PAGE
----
Novartis’s prostate cancer drug 177Lu-PSMA-617 granted FDA breakthrough designation

Data from trial show the potential first-in-class radioligand therapy substantially enhanced overall survival.



This comes on the back of results from its pivotal, Phase III VISION study that evaluated the targeted radioligand therapy when used alongside standard of care (SOC) in comparison to SOC alone, in patients with progressive PSMA-positive metastatic castration-resistant prostate cancer (mCRPC). The FDA awards breakthrough designation for medicines being evaluated for serious conditions where early clinical evidence indicates the potential for substantial improvement over available therapy. The radioligand therapy (RLT) which targets the prostate-specific membrane antigen (PSMA), present in the majority of patients with mCRPC, had shown promising Phase II data previously - inspiring Novartis’s $2.1 billion acquisition for the drug’s then developer Endocyte back in 2018 as it looked to expand its RLT platform.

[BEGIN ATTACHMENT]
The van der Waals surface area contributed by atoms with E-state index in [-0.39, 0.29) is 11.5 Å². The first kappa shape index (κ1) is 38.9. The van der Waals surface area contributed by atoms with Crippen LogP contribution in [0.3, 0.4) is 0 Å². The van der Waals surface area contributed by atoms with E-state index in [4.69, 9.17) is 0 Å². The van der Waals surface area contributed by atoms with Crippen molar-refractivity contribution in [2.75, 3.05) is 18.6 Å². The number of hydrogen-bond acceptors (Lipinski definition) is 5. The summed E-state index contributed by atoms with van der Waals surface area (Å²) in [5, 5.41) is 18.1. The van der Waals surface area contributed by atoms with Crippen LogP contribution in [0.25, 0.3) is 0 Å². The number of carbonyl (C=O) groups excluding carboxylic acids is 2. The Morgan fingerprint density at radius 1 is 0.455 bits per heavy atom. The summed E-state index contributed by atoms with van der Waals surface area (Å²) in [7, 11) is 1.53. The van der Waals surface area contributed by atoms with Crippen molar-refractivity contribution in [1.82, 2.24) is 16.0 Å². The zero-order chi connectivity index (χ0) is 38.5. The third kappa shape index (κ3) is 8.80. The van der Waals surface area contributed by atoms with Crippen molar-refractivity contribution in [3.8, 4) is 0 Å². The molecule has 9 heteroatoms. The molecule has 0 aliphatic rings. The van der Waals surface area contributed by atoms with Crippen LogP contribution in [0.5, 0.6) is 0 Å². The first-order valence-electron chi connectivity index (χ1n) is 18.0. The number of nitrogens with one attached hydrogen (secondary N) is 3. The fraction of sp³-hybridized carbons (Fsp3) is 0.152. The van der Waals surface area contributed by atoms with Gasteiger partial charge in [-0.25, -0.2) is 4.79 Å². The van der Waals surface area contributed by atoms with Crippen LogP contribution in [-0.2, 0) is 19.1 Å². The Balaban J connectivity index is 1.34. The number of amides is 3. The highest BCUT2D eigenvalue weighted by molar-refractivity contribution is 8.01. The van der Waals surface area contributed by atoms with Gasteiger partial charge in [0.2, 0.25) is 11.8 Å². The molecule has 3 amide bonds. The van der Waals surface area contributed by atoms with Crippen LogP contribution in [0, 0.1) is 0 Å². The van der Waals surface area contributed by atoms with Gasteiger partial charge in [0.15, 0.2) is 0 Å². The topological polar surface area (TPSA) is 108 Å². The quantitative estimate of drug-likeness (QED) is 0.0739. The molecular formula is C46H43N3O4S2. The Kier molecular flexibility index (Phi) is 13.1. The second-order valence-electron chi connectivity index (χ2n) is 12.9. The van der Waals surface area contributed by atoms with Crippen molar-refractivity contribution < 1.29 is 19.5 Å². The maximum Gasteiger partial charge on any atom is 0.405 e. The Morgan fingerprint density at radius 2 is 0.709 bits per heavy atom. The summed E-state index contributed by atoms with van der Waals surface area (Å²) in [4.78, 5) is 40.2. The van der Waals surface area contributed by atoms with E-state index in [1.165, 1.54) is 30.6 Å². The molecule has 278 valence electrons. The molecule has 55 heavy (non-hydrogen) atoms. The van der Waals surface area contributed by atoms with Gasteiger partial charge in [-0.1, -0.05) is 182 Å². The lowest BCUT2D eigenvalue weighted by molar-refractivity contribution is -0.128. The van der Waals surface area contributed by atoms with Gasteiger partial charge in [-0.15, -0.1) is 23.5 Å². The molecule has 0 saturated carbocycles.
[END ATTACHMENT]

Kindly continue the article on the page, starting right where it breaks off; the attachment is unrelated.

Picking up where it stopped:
Designed to enrol 831 participants, the VISION trial is expected to conclude in June 2022. Participants are randomized 1:1 to receive either 177Lu-PSMA-617 intravenously six weekly for a maximum of six cycles or best supportive care or best SOC alone. Best supportive care or best SOC could also be used in the experimental arm. Results recently released from the Phase III trial show the drug impressed in relation to its two primary end points: overall survival (OS) and radiographic progression-free survival (rPFS). The median OS in the experimental arm was 15.3 months compared to 11.3 months in the SOC alone arm, and the rPFS for the experimental arm was also higher at 8.7 months compared to 3.4 months in the SOC-only arm.